And there was no shortage of the bizarre at the culmination of the celebrations on May 5, a sunny Sunday, when 100 vessels took part in a boat race on the Emajogi River that flows through Tartu.

There would have been more competitors if a number had not sunk during technical inspection or if the crews had followed orders to wear life vests. Those that made it into the race included life rafts, crafts made of water bottles, and a floating hot tub traveling under the name "Emajogi Water and Health Center."

Crewmen of an adjacent boat, holding orange snow spades instead of oars, struggled to bring their ailing vessel to the finish, taking time to splash a smaller boat with three frog-clad competitors inside.

"Healthy body, sane mind," said German language student Diana Mikita, as she stepped out of her ship with a pair of rabbit's ears attached to her head.

Of course, the result mattered little to the participants or the thousands of spectators who took getting soaked with a sense of humor.

For those who prefer it dry, there was the annual student fair and fancy dress race at Town Hall Square. The style prize in the latter event went to the Seven Dwarfs, who got worthy competition from a swimming team that plunged into a fountain.

At the fair, anything was for sale. The magnificent castles of Attila the Hun were available for a down payment of just five kroons ($0.30).

Another young man sat selling his old pajamas and one boot. "The other was bought by a one-legged professor," he announced.

Back to reality

Of course, it wasn't all just fun and games. The celebrations included many concerts and other cultural events, as befits a city that can claim to be the most important intellectual cluster not just in Estonia, but in the Baltics.

With 15,000 students and hundreds of academics out of a population of just 90,000, Tartu is the alma mater of the majority of educated people in Estonia.

Its research institutes are significant players in fields ranging from gene technology to fuel cell development, building on a long tradition of academic excellence. In addition to the renowned scientist who discovered the ovary and who received the champagne bath from the students, it also produced Yuri Lotman, the founder of modern semiotics.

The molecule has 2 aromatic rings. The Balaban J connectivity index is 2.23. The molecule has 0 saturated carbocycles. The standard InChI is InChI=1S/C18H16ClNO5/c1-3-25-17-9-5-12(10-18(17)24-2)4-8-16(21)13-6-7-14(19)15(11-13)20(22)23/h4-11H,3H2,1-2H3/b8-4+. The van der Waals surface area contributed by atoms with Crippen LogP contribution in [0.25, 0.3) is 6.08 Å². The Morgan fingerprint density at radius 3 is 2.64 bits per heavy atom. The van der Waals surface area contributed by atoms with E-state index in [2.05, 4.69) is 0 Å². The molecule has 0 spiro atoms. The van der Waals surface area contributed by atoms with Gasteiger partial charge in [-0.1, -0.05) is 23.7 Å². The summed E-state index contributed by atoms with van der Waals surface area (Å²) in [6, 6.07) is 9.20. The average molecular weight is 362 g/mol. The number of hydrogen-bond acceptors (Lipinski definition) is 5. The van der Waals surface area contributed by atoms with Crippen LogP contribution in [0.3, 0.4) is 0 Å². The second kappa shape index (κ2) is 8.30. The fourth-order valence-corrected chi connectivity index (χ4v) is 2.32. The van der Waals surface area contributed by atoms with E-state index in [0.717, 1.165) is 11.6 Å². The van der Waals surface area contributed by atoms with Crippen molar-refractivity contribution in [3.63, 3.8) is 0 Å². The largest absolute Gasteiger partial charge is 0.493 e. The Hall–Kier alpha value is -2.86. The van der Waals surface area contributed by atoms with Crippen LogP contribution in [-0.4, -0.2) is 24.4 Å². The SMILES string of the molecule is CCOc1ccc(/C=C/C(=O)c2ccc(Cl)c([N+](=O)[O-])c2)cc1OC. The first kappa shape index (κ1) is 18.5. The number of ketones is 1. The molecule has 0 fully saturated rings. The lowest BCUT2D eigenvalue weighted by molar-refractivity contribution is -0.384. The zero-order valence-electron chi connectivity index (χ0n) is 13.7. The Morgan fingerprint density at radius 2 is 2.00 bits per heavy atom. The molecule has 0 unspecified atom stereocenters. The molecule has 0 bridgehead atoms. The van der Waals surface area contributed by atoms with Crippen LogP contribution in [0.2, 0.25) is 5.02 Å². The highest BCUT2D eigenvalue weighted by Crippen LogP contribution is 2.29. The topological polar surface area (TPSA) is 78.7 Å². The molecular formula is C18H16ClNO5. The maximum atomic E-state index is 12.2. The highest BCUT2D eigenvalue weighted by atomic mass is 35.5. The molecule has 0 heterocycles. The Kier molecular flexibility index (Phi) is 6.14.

And with 3,000 academic papers published every year, there are undoubtedly other intellectual giants waiting to be discovered by the world.

And the student fraternities do more than just chug beers. Their song-singing, sword-wielding rituals are based on German traditions, but they have also been instrumental in promoting Estonian culture. For example, the Estonian Student Society, the oldest fraternity in the country that led the march, was the inventor of the blue-black-and white Estonian national flag in the 19th century.

In 1919, after the first independent Estonian Republic was established, Tartu University became the first higher education establishment to provide instruction in Estonian. Yet it retains a cosmopolitan favor, with more than 400 foreign students studying there.

These complimentary traditions were marked by an academic conference during the recent celebrations titled "National University, International University."

These facts can sober up even the most jubilant students. As the party wound up, many revelers greeted the morning sun, and visitors could almost smell the hangover in the air of the empty streets.

And classes started to fill up again on Monday. After a week-long break, the prospect of an upcoming exam season was enough to focus many tired minds.